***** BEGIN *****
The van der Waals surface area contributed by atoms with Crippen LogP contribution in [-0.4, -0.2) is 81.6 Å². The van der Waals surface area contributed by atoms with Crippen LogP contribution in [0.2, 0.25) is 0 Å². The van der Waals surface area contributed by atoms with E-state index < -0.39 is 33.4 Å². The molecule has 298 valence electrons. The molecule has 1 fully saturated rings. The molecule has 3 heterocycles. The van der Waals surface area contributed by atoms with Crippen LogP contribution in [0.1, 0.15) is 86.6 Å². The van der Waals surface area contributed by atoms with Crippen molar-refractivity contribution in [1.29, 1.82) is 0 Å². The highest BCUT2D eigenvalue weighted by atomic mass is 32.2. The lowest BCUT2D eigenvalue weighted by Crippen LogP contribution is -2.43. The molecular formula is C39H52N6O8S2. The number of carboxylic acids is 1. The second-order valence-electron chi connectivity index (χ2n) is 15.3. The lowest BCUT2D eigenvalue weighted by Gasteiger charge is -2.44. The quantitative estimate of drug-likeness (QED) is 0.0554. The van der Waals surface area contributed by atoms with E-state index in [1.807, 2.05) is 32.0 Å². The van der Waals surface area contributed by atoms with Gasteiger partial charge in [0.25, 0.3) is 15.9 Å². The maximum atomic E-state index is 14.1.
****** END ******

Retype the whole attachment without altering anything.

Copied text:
The van der Waals surface area contributed by atoms with Crippen LogP contribution in [-0.4, -0.2) is 81.6 Å². The van der Waals surface area contributed by atoms with Crippen LogP contribution in [0.2, 0.25) is 0 Å². The van der Waals surface area contributed by atoms with E-state index < -0.39 is 33.4 Å². The molecule has 298 valence electrons. The molecule has 1 fully saturated rings. The molecule has 3 heterocycles. The van der Waals surface area contributed by atoms with Crippen LogP contribution in [0.1, 0.15) is 86.6 Å². The van der Waals surface area contributed by atoms with Crippen molar-refractivity contribution in [1.29, 1.82) is 0 Å². The highest BCUT2D eigenvalue weighted by atomic mass is 32.2. The lowest BCUT2D eigenvalue weighted by Crippen LogP contribution is -2.43. The molecular formula is C39H52N6O8S2. The number of carboxylic acids is 1. The second-order valence-electron chi connectivity index (χ2n) is 15.3. The lowest BCUT2D eigenvalue weighted by Gasteiger charge is -2.44. The quantitative estimate of drug-likeness (QED) is 0.0554. The van der Waals surface area contributed by atoms with E-state index in [1.807, 2.05) is 32.0 Å². The van der Waals surface area contributed by atoms with Gasteiger partial charge in [0.25, 0.3) is 15.9 Å². The maximum atomic E-state index is 14.1.